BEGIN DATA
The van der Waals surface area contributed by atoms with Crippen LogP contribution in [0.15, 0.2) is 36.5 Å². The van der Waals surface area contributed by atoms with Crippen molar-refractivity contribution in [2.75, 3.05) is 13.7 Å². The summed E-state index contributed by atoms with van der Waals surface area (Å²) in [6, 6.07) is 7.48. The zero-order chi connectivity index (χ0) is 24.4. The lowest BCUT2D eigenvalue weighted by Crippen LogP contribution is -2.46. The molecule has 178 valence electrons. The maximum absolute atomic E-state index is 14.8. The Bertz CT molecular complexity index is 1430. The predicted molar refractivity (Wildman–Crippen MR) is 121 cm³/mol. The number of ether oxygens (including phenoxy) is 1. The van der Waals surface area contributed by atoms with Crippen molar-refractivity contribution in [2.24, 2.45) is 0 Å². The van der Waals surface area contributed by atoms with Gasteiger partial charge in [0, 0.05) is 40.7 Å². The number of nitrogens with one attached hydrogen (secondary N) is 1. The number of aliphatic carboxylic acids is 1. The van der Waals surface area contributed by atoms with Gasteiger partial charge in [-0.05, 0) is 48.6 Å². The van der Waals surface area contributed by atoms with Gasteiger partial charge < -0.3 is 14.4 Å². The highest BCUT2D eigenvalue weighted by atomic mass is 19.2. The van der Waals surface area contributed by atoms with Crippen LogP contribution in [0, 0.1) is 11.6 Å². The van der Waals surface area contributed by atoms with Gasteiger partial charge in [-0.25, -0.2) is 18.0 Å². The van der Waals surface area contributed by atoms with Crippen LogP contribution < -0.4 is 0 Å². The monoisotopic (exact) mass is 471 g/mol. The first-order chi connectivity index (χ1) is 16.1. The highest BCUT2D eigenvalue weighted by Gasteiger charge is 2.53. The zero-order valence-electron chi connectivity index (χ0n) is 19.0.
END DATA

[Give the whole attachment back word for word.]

The van der Waals surface area contributed by atoms with Crippen LogP contribution in [0.15, 0.2) is 36.5 Å². The van der Waals surface area contributed by atoms with Crippen molar-refractivity contribution in [2.75, 3.05) is 13.7 Å². The summed E-state index contributed by atoms with van der Waals surface area (Å²) in [6, 6.07) is 7.48. The zero-order chi connectivity index (χ0) is 24.4. The lowest BCUT2D eigenvalue weighted by Crippen LogP contribution is -2.46. The molecule has 178 valence electrons. The maximum absolute atomic E-state index is 14.8. The Bertz CT molecular complexity index is 1430. The predicted molar refractivity (Wildman–Crippen MR) is 121 cm³/mol. The number of ether oxygens (including phenoxy) is 1. The van der Waals surface area contributed by atoms with Crippen molar-refractivity contribution in [2.24, 2.45) is 0 Å². The van der Waals surface area contributed by atoms with Gasteiger partial charge in [0, 0.05) is 40.7 Å². The number of nitrogens with one attached hydrogen (secondary N) is 1. The number of aliphatic carboxylic acids is 1. The van der Waals surface area contributed by atoms with Gasteiger partial charge in [-0.05, 0) is 48.6 Å². The van der Waals surface area contributed by atoms with Gasteiger partial charge < -0.3 is 14.4 Å². The highest BCUT2D eigenvalue weighted by atomic mass is 19.2. The van der Waals surface area contributed by atoms with Crippen LogP contribution in [0, 0.1) is 11.6 Å². The van der Waals surface area contributed by atoms with Gasteiger partial charge in [-0.25, -0.2) is 18.0 Å². The van der Waals surface area contributed by atoms with Crippen LogP contribution < -0.4 is 0 Å². The monoisotopic (exact) mass is 471 g/mol. The first-order chi connectivity index (χ1) is 16.1. The highest BCUT2D eigenvalue weighted by Gasteiger charge is 2.53. The zero-order valence-electron chi connectivity index (χ0n) is 19.0.